However, if those conducting a clearout in this imaginary rotten borough (there is no current evidence that GCC is a rotten borough, at least since Purcell) were in fact complicit in dodgy goings-on, the logical strategy would be to clear out the honest politicians who were not aware of what was going on, but not those who knew, but didn’t participate, since this might induce them to blow the whistle belatedly.

I fervently hope that Glasgow is not, and even allowing for Purcell, never has been a rotten borough, but in a city council and administration of the size and complexity of Glasgow, with all the temptations inevitably involved in the placing of lucrative contracts, the granting or withholding of planning permission and licenses, the insider knowledge of large-scale development projects such as the Glasgow East Regeneration and the Commonwealth Games projects, it would be nothing short of miraculous if no elected official or salaried employee had ever yielded to such temptations.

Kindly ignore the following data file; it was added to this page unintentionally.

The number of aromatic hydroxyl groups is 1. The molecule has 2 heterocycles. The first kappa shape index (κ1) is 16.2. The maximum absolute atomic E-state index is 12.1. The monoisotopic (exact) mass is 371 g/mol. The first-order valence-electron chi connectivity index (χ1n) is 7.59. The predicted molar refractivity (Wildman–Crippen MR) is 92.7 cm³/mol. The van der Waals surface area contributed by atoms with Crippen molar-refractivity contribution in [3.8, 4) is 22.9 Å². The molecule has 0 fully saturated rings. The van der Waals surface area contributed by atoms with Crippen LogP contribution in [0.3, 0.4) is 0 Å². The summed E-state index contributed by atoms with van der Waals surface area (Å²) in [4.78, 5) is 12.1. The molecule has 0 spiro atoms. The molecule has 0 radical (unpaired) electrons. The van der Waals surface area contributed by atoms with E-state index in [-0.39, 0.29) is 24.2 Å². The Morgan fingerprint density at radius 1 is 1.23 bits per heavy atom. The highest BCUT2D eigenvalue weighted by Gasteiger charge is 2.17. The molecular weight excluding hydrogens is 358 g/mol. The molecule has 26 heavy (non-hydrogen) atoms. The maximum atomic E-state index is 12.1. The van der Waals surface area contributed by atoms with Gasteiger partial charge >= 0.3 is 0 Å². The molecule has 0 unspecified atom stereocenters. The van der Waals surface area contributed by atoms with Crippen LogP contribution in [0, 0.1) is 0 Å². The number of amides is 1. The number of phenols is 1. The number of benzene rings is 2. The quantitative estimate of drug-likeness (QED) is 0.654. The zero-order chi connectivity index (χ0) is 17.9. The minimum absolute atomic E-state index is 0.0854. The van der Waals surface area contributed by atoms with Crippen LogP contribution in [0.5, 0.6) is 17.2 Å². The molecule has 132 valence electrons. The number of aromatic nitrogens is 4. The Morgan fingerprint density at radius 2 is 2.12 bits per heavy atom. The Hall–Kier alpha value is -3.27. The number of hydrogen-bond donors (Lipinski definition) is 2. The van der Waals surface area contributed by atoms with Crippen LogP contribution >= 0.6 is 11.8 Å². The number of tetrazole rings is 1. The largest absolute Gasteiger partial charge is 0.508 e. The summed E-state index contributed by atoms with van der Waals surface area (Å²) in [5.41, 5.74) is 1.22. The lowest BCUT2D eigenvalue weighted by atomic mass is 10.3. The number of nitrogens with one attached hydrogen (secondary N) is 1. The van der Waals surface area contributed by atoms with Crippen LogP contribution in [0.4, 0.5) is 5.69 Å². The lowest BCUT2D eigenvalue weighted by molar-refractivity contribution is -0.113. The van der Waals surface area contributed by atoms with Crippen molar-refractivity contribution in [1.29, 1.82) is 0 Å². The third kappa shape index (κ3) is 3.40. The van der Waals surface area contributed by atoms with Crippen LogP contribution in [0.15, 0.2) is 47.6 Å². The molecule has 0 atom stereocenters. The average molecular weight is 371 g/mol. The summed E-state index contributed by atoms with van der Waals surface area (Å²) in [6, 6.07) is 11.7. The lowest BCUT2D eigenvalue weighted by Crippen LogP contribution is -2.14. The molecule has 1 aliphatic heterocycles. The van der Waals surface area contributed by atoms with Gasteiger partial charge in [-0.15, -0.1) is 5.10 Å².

In their position, I would be as angry and apprehensive as the group of Glasgow councillors who have been categorised as ‘deadwood’ clearly are under these circumstances, because of the inevitable potential damage to their reputations and because not only their competence is being impugned, but a dark cloud of suspicion will inevitably accompany them if they go quietly. In their place, I certainly wouldn’t …

Colin Smyth, Labour’s Scottish General Secretary, has a job and a half on his hands. Perhaps Tom Harris, MP can help.



Let’s look away from Glasgow for a moment, and consider what happens when any political machine loses power at the local level anywhere in the United Kingdom, indeed in any city in the democratic world.